I guess you could say I’ve had a lifelong love affair with bay regions and their ecology. I grew up in Harrisburg, PA on the Susquehanna River, which is the largest tributary of the Chesapeake Bay. In my teens I spent some very memorable summer weeks on the Eastern Shore of the bay itself, where I learned to appreciate the extraordinary richness and diversity of its marshes and wetlands,  and the complex web of aquatic and avian life they support. As an adult, before moving to the West Coast, I spent a decade living in New Haven, CT, on the shores of Long Island Sound, which I got to know and appreciate with greater scientific understanding that I gained from my friends working in water quality, wetlands restoration, and wilderness education programs. Fifteen years ago, when I had the opportunity to relocate to the San Francisco Bay area, it felt like the culmination of all my past history. The Bay is epically beautiful and fecund – people from all corners of globe come here to marvel at it, and its rich ecology is the wellspring of the world-changing social and economic development that have grown up around it, including the wisdom that led Save the Bay’s founders to launch the advocacy efforts and build the structure of governance capable of protecting and enhancing the Bay’s health for posterity.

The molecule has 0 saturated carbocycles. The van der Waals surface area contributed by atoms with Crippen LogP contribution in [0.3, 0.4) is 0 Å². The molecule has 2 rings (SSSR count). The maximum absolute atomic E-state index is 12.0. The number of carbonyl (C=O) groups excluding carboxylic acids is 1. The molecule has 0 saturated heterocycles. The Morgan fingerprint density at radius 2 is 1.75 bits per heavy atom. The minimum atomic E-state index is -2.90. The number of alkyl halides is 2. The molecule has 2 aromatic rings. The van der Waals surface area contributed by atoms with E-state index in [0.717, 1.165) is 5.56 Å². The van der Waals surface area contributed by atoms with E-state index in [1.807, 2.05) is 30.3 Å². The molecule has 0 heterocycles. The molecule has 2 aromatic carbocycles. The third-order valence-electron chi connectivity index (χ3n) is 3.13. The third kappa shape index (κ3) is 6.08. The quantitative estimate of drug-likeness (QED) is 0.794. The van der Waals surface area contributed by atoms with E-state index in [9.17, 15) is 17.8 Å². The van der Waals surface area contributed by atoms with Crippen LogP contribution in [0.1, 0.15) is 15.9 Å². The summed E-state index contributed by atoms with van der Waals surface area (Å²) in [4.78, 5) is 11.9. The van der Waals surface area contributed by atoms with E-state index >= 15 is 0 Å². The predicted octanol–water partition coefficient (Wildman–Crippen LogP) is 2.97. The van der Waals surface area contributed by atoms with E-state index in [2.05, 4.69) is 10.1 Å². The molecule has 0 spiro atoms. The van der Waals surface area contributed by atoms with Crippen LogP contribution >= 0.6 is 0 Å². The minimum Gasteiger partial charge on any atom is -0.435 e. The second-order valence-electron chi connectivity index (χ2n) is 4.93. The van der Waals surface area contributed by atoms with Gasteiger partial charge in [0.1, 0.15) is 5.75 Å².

What’s your vision for a healthy Bay?